by Mable Grennell McMahon
Webmaster's note: Mable Grennell McMahon was a treasure. She, as GFA member #6, was involved in the very earliest days of this organization. She edited the newsletter (until she pawned it off on me), did research, and acted as something of a power broker, finding the right people to fill spots in the ranks of GFA officers and board members. We all mourned her passing, but thank goodness we still have many of her writings, which will be posted on this site as time permits.
In James S. Grinnell’s newsletter article of Winter 1994-95 he speaks of Grinnell pioneers in Iowa. Of course, when thinking of Grinnells in Iowa Josiah immediately comes to mind. Jim mentions other Grinnells who settled in Iowa, one being Henry Hudson Grinnell.
Henry Hudson and Josiah shared a common great grandfather, making them nice even second cousins. A few years back Burnice Greiman, the local historian in Chapin, Iowa, spent considerable time in research to unite Henry Hudson’s headstone with his grave. I was ready to tell her to forget it as Henry Hudson is buried in Milton, Saratoga, NY----on Grenell Road, no less! There is indeed a stone for H. H. in Milton stating that he died in Chapin, Iowa. It never occurred to me that he wasn’t necessarily buried in Milton.
But our Henry Hudson Grinnell was BORN in Milton. His father was Alvah who married Eliza Keeler, both born in Milton. According to the Grinnell genealogy Alvah was a banker, a merchant and a farmer. He was said to have added the e to his surname, a spelling which Henry apparently didn’t retain. Shirley Brown, a DAR friend of mine and well versed concerning Grenells (Grenelles) in Saratoga County, researched the line of Pat Williams, GFA #496, for DAR membership---Pat being a Henry Hudson Grinnell descendant. Shirley acquainted me with the little cemetery on Grenell Road which has several Grenells and Keelers, including Alvah and Eliza. Evidence is strong that it was Alvah and Eliza who erected the stone for their son---the Grenelle spelling being a good clue. Alvah died in 1885 (the 1855 date in the newsletter is a typo) outliving H. H. by some 12 years.
Directly across the road from the cemetery is the old Keeler house. It is now out of the Keeler family, owned by the Harrington family, and tradition has it that the old Keeler spinning wheel has stayed with the house. It is the Harrington family who maintain the cemetery.
To go back another generation, Alvah’s parents were Benjamin and Phoebe (Denison). They had a very significant presence in Milton/Middle Grove (I have a hard time differentiating between those two locations). According to “The Gristmill” a quarterly journal of the Saratoga County Museum Vol. XVIII, in an article by Margaret Coffin, Benjamin left Salisbury, CT, his birthplace, when he was 23 to settle in a section of Greenfield called Jamesville, known today as Middle Grove. This is where Benjamin had a residence and general store. Benjamin and Phoebe lived and operated their business in a small structure on the main street in Middle Grove. The building has had many little modifications over the years but remains a private home and very small. Margaret Coffin’s article states that the house originally had two rooms, part of it being a home and part of it being Benjamin’s store. There are five ledgers in existence (stored at Brookside Museum in Ballston Spa) which were kept by Benjamin Grenell. They are bound in heavy leather with LEDGER OF B. GRENELL & CO. burned into the leather. The contents are a treasure of information concerning the services and provisions provided by the store. Benjamin sold everything from coffinscrews to silver “sleeve links” to furniture, seeds, spirits, all kinds of tin wear and, of course, food items which couldn’t be made or grown at home. One wonders how his small quarters could accommodate such a business. He also provided services for the town. To name a few, he surveyed neighborhood properties, provided legal services and penned letters for the illiterate.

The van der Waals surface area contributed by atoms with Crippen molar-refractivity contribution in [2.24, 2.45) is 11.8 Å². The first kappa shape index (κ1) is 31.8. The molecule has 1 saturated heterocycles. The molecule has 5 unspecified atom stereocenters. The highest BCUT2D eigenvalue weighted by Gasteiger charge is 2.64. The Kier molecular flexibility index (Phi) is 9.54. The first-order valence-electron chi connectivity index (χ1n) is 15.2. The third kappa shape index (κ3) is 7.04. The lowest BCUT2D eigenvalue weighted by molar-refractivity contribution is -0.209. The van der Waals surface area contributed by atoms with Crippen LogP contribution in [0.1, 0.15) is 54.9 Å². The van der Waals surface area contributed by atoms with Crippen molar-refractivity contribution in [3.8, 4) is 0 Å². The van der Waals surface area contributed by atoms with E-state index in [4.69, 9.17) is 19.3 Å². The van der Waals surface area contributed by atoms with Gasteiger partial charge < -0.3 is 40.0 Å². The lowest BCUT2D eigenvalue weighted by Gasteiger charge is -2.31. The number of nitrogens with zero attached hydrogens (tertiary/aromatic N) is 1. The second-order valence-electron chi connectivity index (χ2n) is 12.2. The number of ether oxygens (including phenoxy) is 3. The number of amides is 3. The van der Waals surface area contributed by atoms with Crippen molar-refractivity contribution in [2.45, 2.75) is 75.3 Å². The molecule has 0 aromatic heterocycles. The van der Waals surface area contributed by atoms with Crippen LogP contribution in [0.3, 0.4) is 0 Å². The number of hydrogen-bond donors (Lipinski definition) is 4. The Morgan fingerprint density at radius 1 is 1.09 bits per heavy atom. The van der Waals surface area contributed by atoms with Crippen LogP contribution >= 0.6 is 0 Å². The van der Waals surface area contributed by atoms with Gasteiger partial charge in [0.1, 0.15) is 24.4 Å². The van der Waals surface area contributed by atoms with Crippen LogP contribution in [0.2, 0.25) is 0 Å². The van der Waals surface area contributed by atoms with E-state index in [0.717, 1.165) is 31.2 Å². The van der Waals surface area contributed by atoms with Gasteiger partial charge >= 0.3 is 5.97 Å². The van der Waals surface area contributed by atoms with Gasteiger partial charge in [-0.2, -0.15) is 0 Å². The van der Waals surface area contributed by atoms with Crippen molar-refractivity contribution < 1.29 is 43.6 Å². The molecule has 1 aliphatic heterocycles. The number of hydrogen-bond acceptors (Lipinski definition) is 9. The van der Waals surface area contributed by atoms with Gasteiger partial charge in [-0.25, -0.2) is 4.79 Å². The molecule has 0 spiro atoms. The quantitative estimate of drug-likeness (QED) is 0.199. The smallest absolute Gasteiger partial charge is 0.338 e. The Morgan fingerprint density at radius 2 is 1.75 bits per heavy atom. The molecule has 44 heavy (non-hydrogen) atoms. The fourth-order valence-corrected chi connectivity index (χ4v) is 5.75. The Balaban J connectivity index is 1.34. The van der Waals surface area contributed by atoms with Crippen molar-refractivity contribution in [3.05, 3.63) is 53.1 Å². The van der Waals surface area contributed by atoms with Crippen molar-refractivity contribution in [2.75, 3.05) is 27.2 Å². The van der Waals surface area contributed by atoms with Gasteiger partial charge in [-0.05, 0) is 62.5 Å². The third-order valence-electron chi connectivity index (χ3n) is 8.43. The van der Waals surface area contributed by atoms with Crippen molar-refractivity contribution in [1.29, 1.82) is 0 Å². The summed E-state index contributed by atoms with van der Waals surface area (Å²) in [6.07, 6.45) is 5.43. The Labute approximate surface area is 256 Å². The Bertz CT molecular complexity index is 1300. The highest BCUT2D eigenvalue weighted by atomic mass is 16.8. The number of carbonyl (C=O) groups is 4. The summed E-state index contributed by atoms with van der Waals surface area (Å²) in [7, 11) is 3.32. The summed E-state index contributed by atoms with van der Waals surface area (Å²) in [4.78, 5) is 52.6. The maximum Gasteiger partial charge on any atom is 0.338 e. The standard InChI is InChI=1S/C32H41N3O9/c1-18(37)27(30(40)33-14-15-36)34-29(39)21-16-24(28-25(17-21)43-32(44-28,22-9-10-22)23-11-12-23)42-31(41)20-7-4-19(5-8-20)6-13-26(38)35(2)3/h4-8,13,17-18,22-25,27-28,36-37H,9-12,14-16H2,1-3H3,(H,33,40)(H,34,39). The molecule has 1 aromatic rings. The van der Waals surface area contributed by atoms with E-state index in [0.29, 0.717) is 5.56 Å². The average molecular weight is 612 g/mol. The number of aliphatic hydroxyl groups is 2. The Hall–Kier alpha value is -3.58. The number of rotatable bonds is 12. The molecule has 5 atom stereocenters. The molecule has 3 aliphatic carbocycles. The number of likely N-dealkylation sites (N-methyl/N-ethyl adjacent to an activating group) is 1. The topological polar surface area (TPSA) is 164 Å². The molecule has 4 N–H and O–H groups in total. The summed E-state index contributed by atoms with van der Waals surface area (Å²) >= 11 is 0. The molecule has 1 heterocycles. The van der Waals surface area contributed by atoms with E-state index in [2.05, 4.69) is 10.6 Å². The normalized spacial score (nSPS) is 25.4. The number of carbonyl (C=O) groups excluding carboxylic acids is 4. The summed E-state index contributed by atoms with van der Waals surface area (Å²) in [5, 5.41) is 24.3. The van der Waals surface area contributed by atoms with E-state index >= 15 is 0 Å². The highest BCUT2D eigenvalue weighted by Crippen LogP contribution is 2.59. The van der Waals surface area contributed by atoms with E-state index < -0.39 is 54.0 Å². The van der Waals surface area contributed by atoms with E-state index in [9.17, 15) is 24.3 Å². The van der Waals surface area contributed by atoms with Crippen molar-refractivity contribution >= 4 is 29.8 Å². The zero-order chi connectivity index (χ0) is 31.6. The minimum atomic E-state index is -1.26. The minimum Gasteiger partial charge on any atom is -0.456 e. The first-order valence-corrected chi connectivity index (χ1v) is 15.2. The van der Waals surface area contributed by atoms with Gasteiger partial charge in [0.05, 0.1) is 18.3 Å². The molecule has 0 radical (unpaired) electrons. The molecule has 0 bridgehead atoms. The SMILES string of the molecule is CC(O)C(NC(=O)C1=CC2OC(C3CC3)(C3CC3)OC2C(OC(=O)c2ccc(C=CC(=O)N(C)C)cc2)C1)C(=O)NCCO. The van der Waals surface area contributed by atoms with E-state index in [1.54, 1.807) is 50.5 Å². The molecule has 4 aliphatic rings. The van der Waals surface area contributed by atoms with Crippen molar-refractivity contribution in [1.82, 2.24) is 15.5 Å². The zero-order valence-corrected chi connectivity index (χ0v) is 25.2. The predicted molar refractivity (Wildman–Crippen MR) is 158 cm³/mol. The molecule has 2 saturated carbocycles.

Benjamin’s parents were Daniel and Ann (Chapman). They were born in Saybrook, CT and moved to Salisbury, CT before migrating to NY apparently in 1787. Their gravestones are in a little isolated iron fence enclosure in a woodsy setting far out in a field of private land behind the house in Middle Grove (the current homeowner wasn’t aware of the cemetery). Also within the enclosure are Benjamin and his wife and two Phoebes, quite obviously the two little daughters of Benjamin and Phoebe. I personally have not visited the site but Shirley Brown sought it out and took pictures when doing her research for Pat Williams. One can’t but wonder if Daniel and Ann lived in that tiny house with Benjamin and Phoebe.
To side track a ramble a bit----as a resident of Saratoga County I’m told that Grenells were quite prevalent around here. They weren’t “my people”----but almost. Daniel’s cousin Peabody married Charity Chapman, sister to Ann, who were my ancestors, and died in Salisbury. Did the two couples communicate? Benjamin’s brother Reuben (Josiah’s grandfather) moved to Vermont. Did those brothers maintain some contact? Quite obviously Henry Hudson and his New York State relatives had some contact. According to Jim’s article Alvah even made a trip to Iowa. And imagine your relatives back east remembering you at death by erecting a monument! But all this is a somewhat later time period. I’m interested in how much, if any, communication took place when people migrated in the EARLY days.
Webmaster's note: This article originally appeared in the Winter/Spring 2000 GFA newsletter, and was authored by our beloved Mable Grennell McMahon (GFA #6). For so many years, Mable was the glue that held the GFA together, along with her husband, Donald Howland McMahon. Mable passed away a few years ago, and hardly a day goes by that I don't think of her and husband Don.